Debunk e-cigarette myth

E-cigarettes. [iStockphoto]

A study by the Brain and Mind Institute at Aga Khan University, Nairobi, shows an exponential rise in the number of youths who smoke e-cigarettes. Most affected by this new fad in town are those in the Generation Z bracket (1997-2012) and Millennials (1981-1996).

Unaware of the effects, most of the youths who smoke e-cigarettes believe it is fashionable and a statement about their social status.

Many smokers mistakenly believe that e-cigarettes, which is nicotine inhaled in vapour form, are relatively safer compared to the actual smoking of cigarettes. This is a fallacy that should be debunked.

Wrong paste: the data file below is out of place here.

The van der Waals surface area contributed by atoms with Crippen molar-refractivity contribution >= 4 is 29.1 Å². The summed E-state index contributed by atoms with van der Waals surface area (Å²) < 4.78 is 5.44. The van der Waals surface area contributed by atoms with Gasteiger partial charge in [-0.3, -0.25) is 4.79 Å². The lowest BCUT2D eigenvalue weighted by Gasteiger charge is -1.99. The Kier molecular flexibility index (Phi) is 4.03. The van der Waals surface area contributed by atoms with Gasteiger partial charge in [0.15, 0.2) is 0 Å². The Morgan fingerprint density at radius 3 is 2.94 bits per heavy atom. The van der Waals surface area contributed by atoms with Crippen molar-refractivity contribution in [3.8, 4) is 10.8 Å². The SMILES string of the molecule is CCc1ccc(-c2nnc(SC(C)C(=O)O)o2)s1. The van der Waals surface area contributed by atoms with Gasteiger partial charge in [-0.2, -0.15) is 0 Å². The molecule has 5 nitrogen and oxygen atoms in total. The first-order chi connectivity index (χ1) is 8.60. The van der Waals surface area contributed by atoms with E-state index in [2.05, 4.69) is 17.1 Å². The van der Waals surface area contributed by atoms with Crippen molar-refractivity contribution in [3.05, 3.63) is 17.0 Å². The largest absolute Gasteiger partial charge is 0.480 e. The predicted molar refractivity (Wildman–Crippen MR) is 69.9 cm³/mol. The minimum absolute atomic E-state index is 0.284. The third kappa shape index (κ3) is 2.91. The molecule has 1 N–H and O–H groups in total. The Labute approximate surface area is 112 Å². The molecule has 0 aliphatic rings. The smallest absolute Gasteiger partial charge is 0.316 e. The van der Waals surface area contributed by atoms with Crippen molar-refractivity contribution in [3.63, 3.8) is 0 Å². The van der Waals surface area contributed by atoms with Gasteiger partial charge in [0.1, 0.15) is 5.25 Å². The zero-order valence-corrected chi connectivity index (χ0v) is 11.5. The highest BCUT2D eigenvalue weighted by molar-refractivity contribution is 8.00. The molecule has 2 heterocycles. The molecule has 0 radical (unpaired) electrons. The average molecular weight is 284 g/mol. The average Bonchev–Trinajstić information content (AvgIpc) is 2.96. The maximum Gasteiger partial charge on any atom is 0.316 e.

Nicotine is a stimulant in cigarettes that impacts the brain and could lead to long-term negative effects on learning and anxiety disorders.

Moreover, smoking increases the risk of contracting tuberculosis. E-cigarettes should be discouraged, just like cigarettes.